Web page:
This is a score from a concert I'm about to conduct in Poland with Stewart Copeland. It's a European tour called 'Light Up The Orchestra' showcasing some of Stewart's film music. From looking at the scores, I could immediately see one of the main challenges will be rhythm. As Stewart is probably the world's most famous drummer, and their main occupation is hitting things as hard as possible to complicated rhythms, it's no wonder that his orchestral works need Einstein to figure out the rhythm.
To a non-musician, rhythm is a difficult concept to understand; 'how do you read those dots in real time and play your instrument, not only figuring out what note to play but in what rhythm?' But reading music is just the same as reading this article. Your brain learns patterns incredbly quickly, it summarises the word and makes an educated guess at what it says. If a word is spelt wrong, you can still read it successfully, and sometimes you'll not even notice. Did you realise I spelt the word 'incredibly' wrong in the penultimate sentence? Your brain uses the same technique with rhythm on a sheet of music. There are probably only 30-50 everyday rhythms, so once they are learnt, they seem natural. Unfortunately, Mr Copeland clearly thought this was boring, so he decided to use rhythmic structures that are challenging. And although they look complicated on the page, once you've figured them out, they 'feel' very natural and one just has to remember to 'feel' the rhythm when playing rather than analysing it. And the reason for telling you all this? I can safely predict which rhythms will be tricky for the orchestra, so I need to learn them in advance; or I'll be another puzzled musician with a metaphorical question mark above my head; which is no use to anyone.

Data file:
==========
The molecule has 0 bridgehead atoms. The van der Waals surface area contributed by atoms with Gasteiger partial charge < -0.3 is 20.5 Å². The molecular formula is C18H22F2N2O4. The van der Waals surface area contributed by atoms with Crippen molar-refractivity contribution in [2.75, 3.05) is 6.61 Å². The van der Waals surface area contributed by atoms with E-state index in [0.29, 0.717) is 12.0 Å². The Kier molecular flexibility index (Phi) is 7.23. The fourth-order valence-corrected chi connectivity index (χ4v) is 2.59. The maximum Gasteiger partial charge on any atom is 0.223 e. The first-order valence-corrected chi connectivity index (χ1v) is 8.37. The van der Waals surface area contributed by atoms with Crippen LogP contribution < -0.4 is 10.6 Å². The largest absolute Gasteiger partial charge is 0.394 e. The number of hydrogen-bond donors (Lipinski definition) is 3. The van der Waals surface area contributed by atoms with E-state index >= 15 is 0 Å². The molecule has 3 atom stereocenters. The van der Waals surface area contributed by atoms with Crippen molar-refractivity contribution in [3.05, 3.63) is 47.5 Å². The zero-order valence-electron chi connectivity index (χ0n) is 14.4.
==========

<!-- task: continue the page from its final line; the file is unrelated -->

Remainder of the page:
Discovering The Unusual
After figuring out which entries I need to be aware of, and any challenging features of the music, I need to check for out-of-the-ordinary techniques. The beautiful thing about music is that the rules are flexible, and creativity is king. So if a composer instructs a player to pluck the strings inside a piano, or the percussionist to use a typewriter for a sound effect, I need to know this in advance. The strangest thing in Stewart Copeland's music is to play the guitar like 'Hank Marvin', the percussionist needs a 'Trash Can' to hit, and the pianist needs to play a cluster of notes with his elbow - so I think I'm safe!
After discovering all of those things, I just need to practice conducting any tricky parts and read the scores as much as possible to immerse myself in the music. If I do this well enough, I can stand in front of the orchestra and hopefully pass the test!
Leading up to the big day, and for me that is flying to Poland at 5am on Saturday morning, I need to tick off my checklist: